Mandatory influenza (flu) vaccination, as a condition of employment, does not lead to excessive voluntary termination, according to a four-year analysis of vaccination rates at Loyola University Health System in Chicago.
"First do no harm is our mandate as health care workers," said Jorge Parada, MD, MPH, FACP, FIDSA, study author and professor of medicine at Loyola University Chicago Stritch School of Medicine. "We have a fiduciary responsibility to perform hand hygiene and adhere to contact precautions, and flu vaccines should be considered in the same vein meaning we should do all we can to not pass along illness to our patients." Loyola has sustained a 99 percent compliance average since adopting the mandatory flu vaccination protocol four years ago.
Flu infections result in approximately 150,000 hospital admissions and 24,000 deaths annually. The Centers for Disease Control and Prevention (CDC) recommends that all healthcare personnel receive the annual flu vaccine, yet the national average for vaccination of health care professionals is only 64 percent.
"Just as construction workers must wear steel-toed boots and hard hats on job sites as a condition of employment, we believe that healthcare workers should get a flu shot to work in a hospital," said Parada, who leads the vaccination program at Loyola.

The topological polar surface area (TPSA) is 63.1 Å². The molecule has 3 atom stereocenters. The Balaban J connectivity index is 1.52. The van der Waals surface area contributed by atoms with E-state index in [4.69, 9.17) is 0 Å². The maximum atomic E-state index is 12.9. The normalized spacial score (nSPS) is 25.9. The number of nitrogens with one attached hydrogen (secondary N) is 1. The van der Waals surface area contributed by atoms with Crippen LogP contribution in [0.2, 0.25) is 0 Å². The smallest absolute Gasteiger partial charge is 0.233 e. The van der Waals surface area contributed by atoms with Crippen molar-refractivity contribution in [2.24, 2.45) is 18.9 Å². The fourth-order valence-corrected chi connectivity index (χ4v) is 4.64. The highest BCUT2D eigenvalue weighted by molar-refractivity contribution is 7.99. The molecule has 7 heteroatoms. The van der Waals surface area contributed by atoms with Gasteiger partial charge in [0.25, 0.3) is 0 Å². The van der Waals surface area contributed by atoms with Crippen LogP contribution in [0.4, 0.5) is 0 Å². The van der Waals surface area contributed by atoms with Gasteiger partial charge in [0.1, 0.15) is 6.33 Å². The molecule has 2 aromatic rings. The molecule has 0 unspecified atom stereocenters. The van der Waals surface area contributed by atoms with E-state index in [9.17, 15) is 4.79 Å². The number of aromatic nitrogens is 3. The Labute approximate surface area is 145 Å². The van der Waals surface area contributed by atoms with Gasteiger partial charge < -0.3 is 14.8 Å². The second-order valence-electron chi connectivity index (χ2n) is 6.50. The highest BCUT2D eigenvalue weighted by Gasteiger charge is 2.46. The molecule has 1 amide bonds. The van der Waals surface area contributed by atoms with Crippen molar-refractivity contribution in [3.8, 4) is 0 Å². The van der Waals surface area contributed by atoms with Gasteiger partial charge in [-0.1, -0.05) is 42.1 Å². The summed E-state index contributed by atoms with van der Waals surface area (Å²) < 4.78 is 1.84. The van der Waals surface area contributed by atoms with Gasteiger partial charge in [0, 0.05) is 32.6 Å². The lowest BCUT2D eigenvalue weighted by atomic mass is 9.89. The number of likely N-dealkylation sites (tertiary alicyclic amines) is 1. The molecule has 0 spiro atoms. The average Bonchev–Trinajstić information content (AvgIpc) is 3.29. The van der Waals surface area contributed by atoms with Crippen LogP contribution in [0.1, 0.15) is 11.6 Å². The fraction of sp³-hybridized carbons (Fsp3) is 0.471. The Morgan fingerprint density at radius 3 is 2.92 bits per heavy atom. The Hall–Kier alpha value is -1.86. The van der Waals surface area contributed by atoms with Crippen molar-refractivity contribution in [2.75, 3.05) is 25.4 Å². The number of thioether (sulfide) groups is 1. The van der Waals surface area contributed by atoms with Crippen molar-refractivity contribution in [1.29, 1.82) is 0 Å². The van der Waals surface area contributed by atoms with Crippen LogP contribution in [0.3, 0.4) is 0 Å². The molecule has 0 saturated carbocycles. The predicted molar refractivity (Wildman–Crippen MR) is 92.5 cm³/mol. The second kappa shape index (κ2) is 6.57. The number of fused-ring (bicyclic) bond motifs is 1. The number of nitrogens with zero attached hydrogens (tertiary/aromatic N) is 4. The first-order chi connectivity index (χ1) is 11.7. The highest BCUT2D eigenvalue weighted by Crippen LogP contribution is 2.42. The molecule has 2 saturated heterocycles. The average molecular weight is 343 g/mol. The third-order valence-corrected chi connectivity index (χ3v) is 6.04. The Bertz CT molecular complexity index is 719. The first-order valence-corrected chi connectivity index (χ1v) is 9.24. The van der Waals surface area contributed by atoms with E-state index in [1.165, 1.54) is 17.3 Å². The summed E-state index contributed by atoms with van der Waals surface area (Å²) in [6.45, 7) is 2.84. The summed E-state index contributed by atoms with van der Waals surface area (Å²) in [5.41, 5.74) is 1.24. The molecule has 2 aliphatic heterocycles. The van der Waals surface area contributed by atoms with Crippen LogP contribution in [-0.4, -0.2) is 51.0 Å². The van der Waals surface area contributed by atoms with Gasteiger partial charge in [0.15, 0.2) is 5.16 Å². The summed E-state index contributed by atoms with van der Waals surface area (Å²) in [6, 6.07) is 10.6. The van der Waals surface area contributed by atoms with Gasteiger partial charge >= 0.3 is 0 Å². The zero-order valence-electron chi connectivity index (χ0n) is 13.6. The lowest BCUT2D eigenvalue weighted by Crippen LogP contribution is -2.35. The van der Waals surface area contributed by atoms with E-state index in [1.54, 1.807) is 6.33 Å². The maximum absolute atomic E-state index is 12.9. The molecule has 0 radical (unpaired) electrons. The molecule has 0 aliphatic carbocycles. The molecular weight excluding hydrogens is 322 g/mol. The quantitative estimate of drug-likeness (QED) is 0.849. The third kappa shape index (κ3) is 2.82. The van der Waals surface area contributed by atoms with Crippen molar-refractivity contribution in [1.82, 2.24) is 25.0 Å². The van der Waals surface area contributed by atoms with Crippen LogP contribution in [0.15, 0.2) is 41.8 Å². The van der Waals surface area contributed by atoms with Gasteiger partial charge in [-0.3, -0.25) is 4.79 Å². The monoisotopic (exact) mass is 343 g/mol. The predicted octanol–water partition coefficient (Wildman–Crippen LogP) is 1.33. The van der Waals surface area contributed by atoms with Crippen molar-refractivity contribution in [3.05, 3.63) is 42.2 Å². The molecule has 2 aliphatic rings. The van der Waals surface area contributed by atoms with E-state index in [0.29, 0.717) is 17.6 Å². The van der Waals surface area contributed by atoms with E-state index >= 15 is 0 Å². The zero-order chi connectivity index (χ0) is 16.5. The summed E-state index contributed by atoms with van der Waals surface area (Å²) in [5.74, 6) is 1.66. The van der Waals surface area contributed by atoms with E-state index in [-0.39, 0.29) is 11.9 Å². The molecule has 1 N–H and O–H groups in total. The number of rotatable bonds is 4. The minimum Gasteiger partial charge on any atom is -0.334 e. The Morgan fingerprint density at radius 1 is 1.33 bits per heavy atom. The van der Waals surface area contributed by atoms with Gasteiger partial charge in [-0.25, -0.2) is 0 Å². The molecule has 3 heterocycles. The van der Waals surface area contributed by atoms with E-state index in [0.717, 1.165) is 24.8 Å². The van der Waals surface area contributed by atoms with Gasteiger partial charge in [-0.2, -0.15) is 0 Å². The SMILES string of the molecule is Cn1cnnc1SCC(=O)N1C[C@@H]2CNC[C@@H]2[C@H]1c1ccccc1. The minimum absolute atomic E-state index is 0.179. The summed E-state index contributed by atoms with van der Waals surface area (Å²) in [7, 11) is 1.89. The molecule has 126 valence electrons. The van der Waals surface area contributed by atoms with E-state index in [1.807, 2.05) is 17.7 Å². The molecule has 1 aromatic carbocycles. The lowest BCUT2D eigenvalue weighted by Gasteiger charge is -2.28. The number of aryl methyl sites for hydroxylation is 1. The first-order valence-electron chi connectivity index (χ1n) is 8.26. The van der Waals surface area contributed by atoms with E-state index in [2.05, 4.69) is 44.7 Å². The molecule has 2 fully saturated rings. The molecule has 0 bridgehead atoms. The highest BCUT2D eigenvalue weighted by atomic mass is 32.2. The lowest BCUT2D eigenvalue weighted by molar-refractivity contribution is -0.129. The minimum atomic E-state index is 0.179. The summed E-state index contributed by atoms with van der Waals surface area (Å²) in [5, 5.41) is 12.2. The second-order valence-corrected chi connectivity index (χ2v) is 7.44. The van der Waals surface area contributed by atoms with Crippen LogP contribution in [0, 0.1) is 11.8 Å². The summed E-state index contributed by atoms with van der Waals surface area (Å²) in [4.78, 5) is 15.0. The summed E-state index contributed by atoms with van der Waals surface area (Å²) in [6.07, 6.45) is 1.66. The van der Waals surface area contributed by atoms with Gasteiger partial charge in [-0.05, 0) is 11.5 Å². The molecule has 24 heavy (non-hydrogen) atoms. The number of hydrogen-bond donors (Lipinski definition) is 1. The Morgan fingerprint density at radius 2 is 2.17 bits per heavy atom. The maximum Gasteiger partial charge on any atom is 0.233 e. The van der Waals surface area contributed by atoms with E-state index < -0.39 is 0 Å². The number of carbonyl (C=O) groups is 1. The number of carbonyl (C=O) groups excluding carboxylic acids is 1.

Infection prevention specialists worked with a multidisciplinary task force at Loyola to develop a facility-wide policy that made flu vaccination a condition of employment. Parada presented his study of the four-year program on June 9, 2013 at the annual conference of the Association for Professionals in Infection Control and Epidemiology.
As one of the first medical centers in the country to implement mandatory flu vaccination, Loyola began with the full backing of the hospital's senior leadership. "Starting in 2008, staff were no longer simply not allowed to not bother to get influenza vaccination, inst
|Contact: Stasia Thompson|
Loyola University Health System